None of the foregoing procedures are satisfactory for reasons stated above and there is a real need for a procedure which can be carried out with the help of the cat owner to cut down on the expense, time, and handling hazard in attempting to obtain a sample of urine without being scratched or bitten by the cat or member of the cat family suspected of having a urinary disorder.
(b) Prior Art Patents Of Interest To The Invention
Pallesi U.S. Pat. No. 3,752,120 granted Aug. 14, 1973, discloses a litter box for use by cats employing a series of three nesting containers, one filled with sand, one having a wire screen bottom, and the third being formed with a solid bottom like the first. The litter box of this invention is arranged with screen bottom at the top and the other two containers with solid bottoms fitting at the bottom so that after use the sand from the top container pours into one of the bottom containers. This permits the series of containers to be readily cleaned of refuse. This also permits the sand to be washed and re-used. Obviously, this system cannot be used to obtain a representative urine sample from a cat or a member of the cat family due to the absorbency of the sand.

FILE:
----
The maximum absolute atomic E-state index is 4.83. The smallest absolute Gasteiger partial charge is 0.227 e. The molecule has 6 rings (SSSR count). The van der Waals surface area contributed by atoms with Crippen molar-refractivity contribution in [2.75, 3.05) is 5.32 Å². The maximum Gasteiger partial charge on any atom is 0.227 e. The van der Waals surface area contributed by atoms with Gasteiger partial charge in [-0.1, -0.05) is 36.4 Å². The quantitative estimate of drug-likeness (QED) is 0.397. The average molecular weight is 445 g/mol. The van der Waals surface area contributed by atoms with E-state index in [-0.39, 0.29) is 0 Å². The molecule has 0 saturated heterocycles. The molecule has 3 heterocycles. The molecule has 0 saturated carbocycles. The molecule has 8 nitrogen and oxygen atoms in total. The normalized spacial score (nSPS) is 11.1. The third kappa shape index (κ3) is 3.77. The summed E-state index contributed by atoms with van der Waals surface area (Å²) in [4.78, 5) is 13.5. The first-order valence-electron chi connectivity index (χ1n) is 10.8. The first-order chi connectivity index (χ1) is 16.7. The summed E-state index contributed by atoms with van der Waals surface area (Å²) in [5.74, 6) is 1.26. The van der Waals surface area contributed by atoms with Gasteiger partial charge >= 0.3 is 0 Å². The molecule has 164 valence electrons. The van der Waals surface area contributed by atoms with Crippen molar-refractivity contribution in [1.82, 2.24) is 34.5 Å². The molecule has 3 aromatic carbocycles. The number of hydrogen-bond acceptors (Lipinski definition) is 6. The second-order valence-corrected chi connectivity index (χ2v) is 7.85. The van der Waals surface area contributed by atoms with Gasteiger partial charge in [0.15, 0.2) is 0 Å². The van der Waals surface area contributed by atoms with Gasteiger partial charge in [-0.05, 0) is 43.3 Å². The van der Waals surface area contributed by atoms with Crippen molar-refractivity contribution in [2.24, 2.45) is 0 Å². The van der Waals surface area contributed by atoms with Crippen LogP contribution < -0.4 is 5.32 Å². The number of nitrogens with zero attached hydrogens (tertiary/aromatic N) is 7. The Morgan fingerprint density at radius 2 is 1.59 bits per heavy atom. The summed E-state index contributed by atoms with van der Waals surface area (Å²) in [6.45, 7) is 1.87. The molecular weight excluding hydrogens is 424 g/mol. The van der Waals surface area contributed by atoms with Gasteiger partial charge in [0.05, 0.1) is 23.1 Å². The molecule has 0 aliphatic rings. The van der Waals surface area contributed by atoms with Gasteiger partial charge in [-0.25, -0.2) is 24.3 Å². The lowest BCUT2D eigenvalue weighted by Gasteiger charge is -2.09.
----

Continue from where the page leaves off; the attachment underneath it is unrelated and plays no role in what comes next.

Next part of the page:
Fisher U.S. Pat. No. 3,765,371 granted Oct. 16, 1973, discloses a system for animal excrement control which comprises the use of foamed plastics or foamed synthetic rubbers especially formulated by the method of preparation to be highly adsorbent. These absorbent plastic or rubber plastics are impregnated with bactercide, antioxidant, deodorizer and surfactant to eliminate the odor, bacterial growth, etc., of the urine or other excrement. Accordingly, these additives prevent the Fisher material from possible use as an aid in taking a sample of urine.
Janecek U.S. Pat. No. 4,047,499 granted Sept. 13, 1977, discloses a pet waste disposal pan having a planar rectangular base, shallow walls, and a notched intermediate portion of two of the walls which adapts the pan to be folded and form a pouring channel. No additional material is added to aid the animal in urinating.
Edgar U.S. Pat. No. 4,164,314 granted Aug. 14, 1979, describes a single use package for cat litter which is made of the usual granular absorbent clay material (see column 1, line 46-50) to which is added an odor depressant material which will absorb urine and minimize odor. This conventional litter material prevents a meaningful sample of urine from being obtained therefrom.
An object of the invention is to provide a non-absorbent and non-porous, non-adsorbent substantially smooth, granular, hydrophobic plastic or rubber or equivalent material of specified particle size to aid in taking a urine sample from a cat or a member of the cat family.
A further object of the invention is to provide novel apparatus to aid the cat owner, the veterinary technician and the doctor of veterinary medicine to collect a sample of urine from a cat or a member of the cat family.